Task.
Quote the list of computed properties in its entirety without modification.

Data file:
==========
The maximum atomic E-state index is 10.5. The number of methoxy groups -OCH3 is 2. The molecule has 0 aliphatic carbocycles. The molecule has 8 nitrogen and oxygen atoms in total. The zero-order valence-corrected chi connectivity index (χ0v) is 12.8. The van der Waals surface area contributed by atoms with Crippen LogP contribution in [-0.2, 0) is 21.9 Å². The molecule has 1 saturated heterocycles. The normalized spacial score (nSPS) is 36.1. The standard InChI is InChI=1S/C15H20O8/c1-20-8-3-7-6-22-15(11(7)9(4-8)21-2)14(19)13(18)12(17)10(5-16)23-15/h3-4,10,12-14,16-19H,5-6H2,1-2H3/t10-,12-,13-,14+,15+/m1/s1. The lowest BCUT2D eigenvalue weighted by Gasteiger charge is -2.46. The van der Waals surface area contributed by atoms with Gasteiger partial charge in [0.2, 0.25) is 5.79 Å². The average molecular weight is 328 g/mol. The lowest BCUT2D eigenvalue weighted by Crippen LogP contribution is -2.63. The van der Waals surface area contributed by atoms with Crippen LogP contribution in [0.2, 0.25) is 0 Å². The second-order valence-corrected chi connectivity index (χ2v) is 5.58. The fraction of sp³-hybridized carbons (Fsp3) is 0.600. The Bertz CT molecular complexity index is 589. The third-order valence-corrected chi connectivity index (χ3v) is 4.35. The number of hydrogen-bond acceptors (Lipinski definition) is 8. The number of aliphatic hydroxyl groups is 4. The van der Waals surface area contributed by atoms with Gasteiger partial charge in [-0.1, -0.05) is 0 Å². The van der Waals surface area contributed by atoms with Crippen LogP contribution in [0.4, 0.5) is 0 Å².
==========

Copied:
The maximum atomic E-state index is 10.5. The number of methoxy groups -OCH3 is 2. The molecule has 0 aliphatic carbocycles. The molecule has 8 nitrogen and oxygen atoms in total. The zero-order valence-corrected chi connectivity index (χ0v) is 12.8. The van der Waals surface area contributed by atoms with Crippen LogP contribution in [-0.2, 0) is 21.9 Å². The molecule has 1 saturated heterocycles. The normalized spacial score (nSPS) is 36.1. The standard InChI is InChI=1S/C15H20O8/c1-20-8-3-7-6-22-15(11(7)9(4-8)21-2)14(19)13(18)12(17)10(5-16)23-15/h3-4,10,12-14,16-19H,5-6H2,1-2H3/t10-,12-,13-,14+,15+/m1/s1. The lowest BCUT2D eigenvalue weighted by Gasteiger charge is -2.46. The van der Waals surface area contributed by atoms with Gasteiger partial charge in [0.2, 0.25) is 5.79 Å². The average molecular weight is 328 g/mol. The lowest BCUT2D eigenvalue weighted by Crippen LogP contribution is -2.63. The van der Waals surface area contributed by atoms with Crippen LogP contribution in [0.2, 0.25) is 0 Å². The second-order valence-corrected chi connectivity index (χ2v) is 5.58. The fraction of sp³-hybridized carbons (Fsp3) is 0.600. The Bertz CT molecular complexity index is 589. The third-order valence-corrected chi connectivity index (χ3v) is 4.35. The number of hydrogen-bond acceptors (Lipinski definition) is 8. The number of aliphatic hydroxyl groups is 4. The van der Waals surface area contributed by atoms with Gasteiger partial charge in [-0.1, -0.05) is 0 Å². The van der Waals surface area contributed by atoms with Crippen LogP contribution in [0.4, 0.5) is 0 Å².